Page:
The Menil Collection released details of the low-slung design L.A. architects Johnston Marklee have put together for the new Menil Drawing Institute, which is being touted as the “first freestanding facility in the United States created especially for the exhibition, study, storage, and conservation of modern and contemporary drawings.” And staring at the renderings, the institute’s future sure looks bright. There’s the bright exterior walls, lit by the Houston sun; the white steel-plate roof that’s supposed to look like it’s hovering over the building and 2 surrounding courtyards — “rather like a folded sheet of paper,” in the architects’ words. But the inside of the building, where the drawings are displayed, it’s going to be dark.
That’s for the drawings and other works on paper on display, which are typically extremely sensitive to light. So the entrance to the MDI is meant to bring visitors into the dark slowly, in sequence — with the tree canopy, some shaded courtyards, and then the public spaces inside, which will provide diffuse sunlight and artificial light surfaces concealed in creases of the walls and ceiling. “Upon entrance to the gallery,” explain the architects, “90% of the exterior sunlight has been filtered out through the architecture, and visitors can seamlessly adjust to the low light levels within the exhibition space.”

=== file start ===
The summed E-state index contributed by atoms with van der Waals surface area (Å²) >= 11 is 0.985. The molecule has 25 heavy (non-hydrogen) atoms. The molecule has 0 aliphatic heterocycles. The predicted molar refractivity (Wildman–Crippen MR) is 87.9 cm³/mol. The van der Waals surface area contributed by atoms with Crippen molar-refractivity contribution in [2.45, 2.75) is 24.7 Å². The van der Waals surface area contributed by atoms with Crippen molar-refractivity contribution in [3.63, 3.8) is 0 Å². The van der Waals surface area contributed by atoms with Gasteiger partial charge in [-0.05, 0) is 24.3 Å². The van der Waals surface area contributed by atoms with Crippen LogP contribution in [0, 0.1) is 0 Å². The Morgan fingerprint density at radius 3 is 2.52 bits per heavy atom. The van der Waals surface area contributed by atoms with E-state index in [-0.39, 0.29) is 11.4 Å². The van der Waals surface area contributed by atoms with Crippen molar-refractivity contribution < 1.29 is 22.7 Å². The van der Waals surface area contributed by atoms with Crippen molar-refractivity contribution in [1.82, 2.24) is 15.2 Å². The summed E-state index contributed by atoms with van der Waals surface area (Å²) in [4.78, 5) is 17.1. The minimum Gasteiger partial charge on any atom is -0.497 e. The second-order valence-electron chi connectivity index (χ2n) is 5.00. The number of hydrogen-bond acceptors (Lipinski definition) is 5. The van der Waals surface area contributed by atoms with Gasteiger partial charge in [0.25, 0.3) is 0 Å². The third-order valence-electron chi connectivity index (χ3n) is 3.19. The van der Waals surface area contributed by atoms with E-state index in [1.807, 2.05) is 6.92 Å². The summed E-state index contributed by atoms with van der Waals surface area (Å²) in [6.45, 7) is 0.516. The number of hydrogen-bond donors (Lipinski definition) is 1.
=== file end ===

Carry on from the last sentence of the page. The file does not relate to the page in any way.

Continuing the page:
The building will be only 16 ft. tall; it’ll hide behind the row of bungalows on Branard St., a block east of the Menil Collection building. Its street entrance will be along a new section of West Main St. run through what’s now the back third of the Menil’s Richmont Square apartments. Here’s a view of that southern approach:
But most of the images released today document the pedestrian approach from the end of Mulberry St., as you might walk south past the Cy Twombly gallery on your right. The image at the top shows this western facade as you turn to your left. As you arrive, you’d see something like this:
Though the walls show up in the renderings as some sort of smooth white surface, the architects explain that the building will be clad with deep gray Port Orford cedar planks; renderings of the material in shaded areas show their vertical orientation.
Walk further and this western courtyard comes into view:
Inside the museum, there’s this partial view of the 24-ft.-by-96-ft. “living room,” along with an area labeled the scholar’s cloister:
The building will measure a total of 30,150 sq. ft., and is projected to cost $40 million. Johnston Marklee is also designing a new physical-plant building fronting West Main St. west of Loretto Dr., which will be called the Energy House.
- Previously on Swamplot: Menil Drawing New Drawing Institute onto ‘Back Third’ of Richmont Square, Johnston Marklee’s Small, Thin Courtyard Building for Drawings at the Menil, New Menil Building Likely Going South, Replacing Richmont Square: The Low Cost, Bohemian Option, The Menil Looks at Richmond, What the New Collection of Menil Collections Might Look Like
Renderings: Menil Collection/Johnston Marklee